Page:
The University Network

University of Waterloo: Artificial Intelligence Without Internet Now Possible

Researchers at the University of Waterloo in Canada have made a breakthrough in artificial intelligence (AI). New machine learning algorithms, along with compact computer chips small enough to fit on a mobile phone, have allowed for an AI to run independent of the internet.

Typical neural networks (known as “tethered” neural networks) require an internet connection to run an AI program. This breakthrough, however, allows devices to operate an AI independent of the internet.

Having a stand-alone AI, as opposed to a tethered AI, lowers data transmission cost, increases privacy and security, and creates opportunities for the employment of AI in areas without internet connectivity.

Deep-learning AI emulates the human brain by processing data through layers of artificial neurons. Ordinarily, this requires massive computational power and data resources. The researchers at the University of Waterloo, however, were able to increase the efficiency of the AI by placing it in a virtual environment and slowly reducing the computational power and data available to it, thereby training it to use the remaining resources more efficiently.

“There are [a] huge number of situations where you simply cannot depend on the cloud for doing deep-learning AI computing, due to constraints on internet bandwidth, privacy and security issues, the lack of internet accessibility, as well as mission-critical tasks where reliable, real-time AI is mandatory,” said Alex Wong, associate professor in the Department of Systems Design Engineering at the University of Waterloo and co-creator of this technology.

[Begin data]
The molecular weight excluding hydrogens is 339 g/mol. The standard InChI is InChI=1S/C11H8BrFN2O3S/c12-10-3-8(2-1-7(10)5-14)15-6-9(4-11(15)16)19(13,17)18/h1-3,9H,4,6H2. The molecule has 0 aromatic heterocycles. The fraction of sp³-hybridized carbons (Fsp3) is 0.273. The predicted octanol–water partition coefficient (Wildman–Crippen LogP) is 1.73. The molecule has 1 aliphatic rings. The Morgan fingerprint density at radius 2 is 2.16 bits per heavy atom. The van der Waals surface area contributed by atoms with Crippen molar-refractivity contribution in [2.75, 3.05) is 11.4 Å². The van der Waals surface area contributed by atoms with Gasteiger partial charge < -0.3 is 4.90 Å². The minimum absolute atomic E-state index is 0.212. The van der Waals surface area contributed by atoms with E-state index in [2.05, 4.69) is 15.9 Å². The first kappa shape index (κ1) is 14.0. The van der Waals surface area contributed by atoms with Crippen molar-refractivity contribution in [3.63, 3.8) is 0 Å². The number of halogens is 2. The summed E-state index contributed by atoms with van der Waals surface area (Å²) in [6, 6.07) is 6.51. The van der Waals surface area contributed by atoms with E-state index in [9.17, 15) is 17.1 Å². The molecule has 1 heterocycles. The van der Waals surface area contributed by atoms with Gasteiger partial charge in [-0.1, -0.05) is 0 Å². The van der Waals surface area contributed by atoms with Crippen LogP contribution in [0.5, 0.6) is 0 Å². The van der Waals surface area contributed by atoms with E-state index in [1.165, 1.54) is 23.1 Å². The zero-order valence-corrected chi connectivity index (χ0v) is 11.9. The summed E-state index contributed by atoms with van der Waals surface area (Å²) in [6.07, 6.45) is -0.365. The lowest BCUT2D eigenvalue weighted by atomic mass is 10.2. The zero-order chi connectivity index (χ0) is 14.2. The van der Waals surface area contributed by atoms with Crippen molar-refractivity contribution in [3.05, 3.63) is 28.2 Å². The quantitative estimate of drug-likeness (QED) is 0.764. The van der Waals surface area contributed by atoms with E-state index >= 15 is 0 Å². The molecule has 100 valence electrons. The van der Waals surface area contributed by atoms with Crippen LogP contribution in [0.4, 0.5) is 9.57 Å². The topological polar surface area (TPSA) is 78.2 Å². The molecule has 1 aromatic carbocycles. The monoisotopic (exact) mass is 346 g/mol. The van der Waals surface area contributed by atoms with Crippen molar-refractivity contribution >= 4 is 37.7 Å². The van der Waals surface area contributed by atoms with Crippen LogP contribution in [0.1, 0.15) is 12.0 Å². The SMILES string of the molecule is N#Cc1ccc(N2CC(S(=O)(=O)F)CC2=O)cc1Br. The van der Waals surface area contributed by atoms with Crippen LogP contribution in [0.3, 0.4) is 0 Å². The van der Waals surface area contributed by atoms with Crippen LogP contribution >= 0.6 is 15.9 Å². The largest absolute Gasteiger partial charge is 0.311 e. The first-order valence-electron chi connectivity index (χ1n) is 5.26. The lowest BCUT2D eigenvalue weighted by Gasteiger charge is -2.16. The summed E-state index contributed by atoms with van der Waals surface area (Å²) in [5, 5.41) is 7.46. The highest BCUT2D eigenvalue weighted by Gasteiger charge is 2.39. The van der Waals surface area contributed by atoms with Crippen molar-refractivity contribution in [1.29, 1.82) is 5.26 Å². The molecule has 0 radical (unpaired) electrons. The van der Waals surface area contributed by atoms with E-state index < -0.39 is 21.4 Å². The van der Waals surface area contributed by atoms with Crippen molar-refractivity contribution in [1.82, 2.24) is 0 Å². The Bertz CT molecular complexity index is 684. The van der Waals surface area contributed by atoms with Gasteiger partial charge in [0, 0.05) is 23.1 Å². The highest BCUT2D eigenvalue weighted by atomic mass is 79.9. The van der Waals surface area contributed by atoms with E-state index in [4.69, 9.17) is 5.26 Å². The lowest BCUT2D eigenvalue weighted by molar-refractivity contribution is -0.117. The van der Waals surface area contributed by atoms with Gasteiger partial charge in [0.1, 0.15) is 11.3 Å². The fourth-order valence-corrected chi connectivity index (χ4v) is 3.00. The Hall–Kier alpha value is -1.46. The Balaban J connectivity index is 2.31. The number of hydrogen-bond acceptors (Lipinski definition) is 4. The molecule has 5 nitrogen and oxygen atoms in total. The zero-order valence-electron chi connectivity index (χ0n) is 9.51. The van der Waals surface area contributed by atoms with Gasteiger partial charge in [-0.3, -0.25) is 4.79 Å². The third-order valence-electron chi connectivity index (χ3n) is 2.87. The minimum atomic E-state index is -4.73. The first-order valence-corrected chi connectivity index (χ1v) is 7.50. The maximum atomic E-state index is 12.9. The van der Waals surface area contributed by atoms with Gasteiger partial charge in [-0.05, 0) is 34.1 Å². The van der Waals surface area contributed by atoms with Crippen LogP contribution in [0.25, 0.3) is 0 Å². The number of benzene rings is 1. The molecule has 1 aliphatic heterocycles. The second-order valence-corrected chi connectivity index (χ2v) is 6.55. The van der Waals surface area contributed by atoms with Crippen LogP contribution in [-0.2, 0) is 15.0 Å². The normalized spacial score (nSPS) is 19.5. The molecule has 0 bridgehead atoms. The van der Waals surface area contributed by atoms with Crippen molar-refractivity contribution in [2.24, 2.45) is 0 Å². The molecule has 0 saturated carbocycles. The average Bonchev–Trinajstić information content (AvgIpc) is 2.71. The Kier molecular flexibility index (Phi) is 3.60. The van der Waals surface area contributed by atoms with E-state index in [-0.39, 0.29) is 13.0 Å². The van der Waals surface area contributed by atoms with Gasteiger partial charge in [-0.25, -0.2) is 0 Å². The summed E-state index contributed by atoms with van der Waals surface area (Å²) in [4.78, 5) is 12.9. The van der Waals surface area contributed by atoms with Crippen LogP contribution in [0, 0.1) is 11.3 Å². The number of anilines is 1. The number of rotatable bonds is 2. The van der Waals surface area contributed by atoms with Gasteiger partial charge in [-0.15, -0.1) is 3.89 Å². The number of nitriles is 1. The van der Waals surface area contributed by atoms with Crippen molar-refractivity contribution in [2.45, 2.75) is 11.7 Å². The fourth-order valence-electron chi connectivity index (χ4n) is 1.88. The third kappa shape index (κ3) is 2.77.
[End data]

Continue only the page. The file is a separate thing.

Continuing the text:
“All of these pretty much boils down to the lack of available resources, and so that inspired us to investigate what happens when you build a virtual environment with very little resources and see how the AI adapts to it,” Wang said. “We see this form of evolved adaptation in nature all the time, where one’s physical characteristics adapt over time to the environment one is in, and so we wanted to see if that will happen to deep-learning AI as well.”

Wong and his team applied the Darwinian concept of “survival of the fittest” to train their AI to operate at higher levels of efficiency by incrementally decreasing the resources available to it.  Basically, they taught it to conserve and budget by increasing resource scarcity.

Going forward, the researchers want to perfect the Darwinian machine-learning process they developed and then bring the resultant AI program to market.

“Our next step is to see if we can push this idea even further in the academic realm, and investigate how we can modify the virtual environment to get the desired evolution characteristics we are looking for,” said Wong. “We are also commercializing our efficient yet powerful deep-learning AI solutions through a startup called DarwinAI, as University of Waterloo is a hotbed for entrepreneurial innovation.”

The researchers believe their technology could open up the AI world.

“We feel that this can be game-changing for those who wish to take the big ideas in deep-learning AI and get it into a form that can be used by the masses,” Wong said.



Essentially we hope that this will help further democratize AI for anyone, anywhere, and anytime.

Mohammad Javad Shafiee, research assistant professor in the Department of Systems Design Engineering at the university, is the technology’s co-creator and DarwinAI’s co-founder.

Cameron W. Carpenter is studying economics and psychology at Sarah Lawrence College. He is Vice President of the student-run investment firm Gryphon Capital Management, as well a published science fiction novelist. Cameron's academic interests include quantum physics, artificial intelligence, and biomedical engineering. In his spare time, Cameron enjoys reading and playing chess.